Lesson plan

Getting to School: A Geography Lesson

Where in the world do you live? Use this fun geography and maths lesson to find out! Students will love creating their very own world map as they learn all about the seven continents.
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Students will be able to use position words to describe locations on a map.

(5 minutes)
  • Display several maps either on the whiteboard or floor (if students are sitting in a circle) for students to view.
  • Ask students if they know what the maps are called.
  • Explain that these are called MapsAnd that a map is a drawing or representation of where things are located in relation to other things. Maps are used to help us find things.
  • Point to the map key and explain that we use something called a Map keyTo find certain locations on a map. For example, bridges all might look a certain way on the map, this helps us to find bridges.
(10 minutes)
  • Read aloud the book Me on the MapBy Joan Sweeney and illustrated by Annette Cable.
  • Pause as you read to clarify or explain map terminology as needed.
(5 minutes)
  • Display the Map to School worksheet to the class and go over the directions with the class.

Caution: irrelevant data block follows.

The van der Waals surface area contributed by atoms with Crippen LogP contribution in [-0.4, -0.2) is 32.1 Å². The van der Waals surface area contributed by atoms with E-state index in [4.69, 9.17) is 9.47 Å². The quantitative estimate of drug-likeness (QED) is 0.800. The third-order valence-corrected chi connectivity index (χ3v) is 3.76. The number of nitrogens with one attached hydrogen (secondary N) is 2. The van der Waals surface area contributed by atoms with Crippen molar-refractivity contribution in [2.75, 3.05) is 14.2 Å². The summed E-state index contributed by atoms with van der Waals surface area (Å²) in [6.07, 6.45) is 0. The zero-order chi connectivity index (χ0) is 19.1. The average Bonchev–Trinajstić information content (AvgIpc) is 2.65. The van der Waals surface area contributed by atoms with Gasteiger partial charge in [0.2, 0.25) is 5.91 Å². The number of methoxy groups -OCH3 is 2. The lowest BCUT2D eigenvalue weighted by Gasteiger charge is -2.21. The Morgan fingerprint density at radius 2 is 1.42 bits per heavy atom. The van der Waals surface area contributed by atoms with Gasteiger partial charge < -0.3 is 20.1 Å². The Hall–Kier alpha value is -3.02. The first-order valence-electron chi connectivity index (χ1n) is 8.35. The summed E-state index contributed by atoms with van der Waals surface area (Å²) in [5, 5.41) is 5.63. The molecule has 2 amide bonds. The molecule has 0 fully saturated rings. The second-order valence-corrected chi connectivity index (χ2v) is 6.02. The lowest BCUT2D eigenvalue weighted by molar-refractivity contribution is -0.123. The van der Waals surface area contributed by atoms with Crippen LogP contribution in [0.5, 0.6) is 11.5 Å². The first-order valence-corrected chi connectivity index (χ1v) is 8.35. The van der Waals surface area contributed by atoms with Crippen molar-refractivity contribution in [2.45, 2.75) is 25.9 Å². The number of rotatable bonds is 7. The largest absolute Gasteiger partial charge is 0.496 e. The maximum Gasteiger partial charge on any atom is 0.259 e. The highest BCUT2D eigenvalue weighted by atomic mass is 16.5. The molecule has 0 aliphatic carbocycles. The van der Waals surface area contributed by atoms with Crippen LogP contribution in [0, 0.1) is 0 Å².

• Model creating a map of your journey to school.
  • Ask students to think about the different things that they see on their way to school in the morning.
(20 minutes)
  • Pass out a copy of the Map to School worksheet for each student to complete independently.
  • Encourage students to include lots of details on their maps.
  • Support:Gather a small group of students together to work at one table. Support the students as needed to complete their maps.

  • Enrichment:For students who complete the worksheet early, pass out the Reading a Map worksheet for them to complete.
(5 minutes)
  • Collect student maps to assess whether they were able to create an accurate representation of their route to school.
  • Informally assess student understanding by asking the students to describe positions of locations on the map using position words.
(5 minutes)
  • Review the uses of a map with students by asking students to pair-share with a partner when they might use a map to help them find a location.
  • Close the lesson by displaying the student maps in the classroom for all students to examine.

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